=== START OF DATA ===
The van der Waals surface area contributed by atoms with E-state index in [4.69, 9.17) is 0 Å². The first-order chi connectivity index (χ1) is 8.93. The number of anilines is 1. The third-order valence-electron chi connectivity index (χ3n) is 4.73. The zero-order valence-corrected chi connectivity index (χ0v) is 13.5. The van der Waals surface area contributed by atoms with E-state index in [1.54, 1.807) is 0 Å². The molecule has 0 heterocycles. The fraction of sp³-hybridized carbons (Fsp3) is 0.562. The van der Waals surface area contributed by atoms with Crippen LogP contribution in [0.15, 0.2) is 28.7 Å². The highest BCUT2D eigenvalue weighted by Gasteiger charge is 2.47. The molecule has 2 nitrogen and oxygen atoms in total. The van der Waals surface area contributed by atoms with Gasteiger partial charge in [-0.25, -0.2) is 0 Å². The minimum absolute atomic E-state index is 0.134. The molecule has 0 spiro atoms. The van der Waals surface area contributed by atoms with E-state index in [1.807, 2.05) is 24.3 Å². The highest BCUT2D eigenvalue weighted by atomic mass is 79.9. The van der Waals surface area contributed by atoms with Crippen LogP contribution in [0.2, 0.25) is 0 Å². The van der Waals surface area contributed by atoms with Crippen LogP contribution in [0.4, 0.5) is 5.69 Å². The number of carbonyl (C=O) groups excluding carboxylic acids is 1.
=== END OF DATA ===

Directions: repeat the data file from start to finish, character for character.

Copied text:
The van der Waals surface area contributed by atoms with E-state index in [4.69, 9.17) is 0 Å². The first-order chi connectivity index (χ1) is 8.93. The number of anilines is 1. The third-order valence-electron chi connectivity index (χ3n) is 4.73. The zero-order valence-corrected chi connectivity index (χ0v) is 13.5. The van der Waals surface area contributed by atoms with E-state index in [1.54, 1.807) is 0 Å². The molecule has 0 heterocycles. The fraction of sp³-hybridized carbons (Fsp3) is 0.562. The van der Waals surface area contributed by atoms with Crippen LogP contribution in [0.15, 0.2) is 28.7 Å². The highest BCUT2D eigenvalue weighted by Gasteiger charge is 2.47. The molecule has 2 nitrogen and oxygen atoms in total. The van der Waals surface area contributed by atoms with Gasteiger partial charge in [-0.25, -0.2) is 0 Å². The minimum absolute atomic E-state index is 0.134. The molecule has 0 spiro atoms. The van der Waals surface area contributed by atoms with E-state index in [1.807, 2.05) is 24.3 Å². The highest BCUT2D eigenvalue weighted by atomic mass is 79.9. The van der Waals surface area contributed by atoms with Crippen LogP contribution in [0.2, 0.25) is 0 Å². The van der Waals surface area contributed by atoms with Crippen LogP contribution in [0.4, 0.5) is 5.69 Å². The number of carbonyl (C=O) groups excluding carboxylic acids is 1.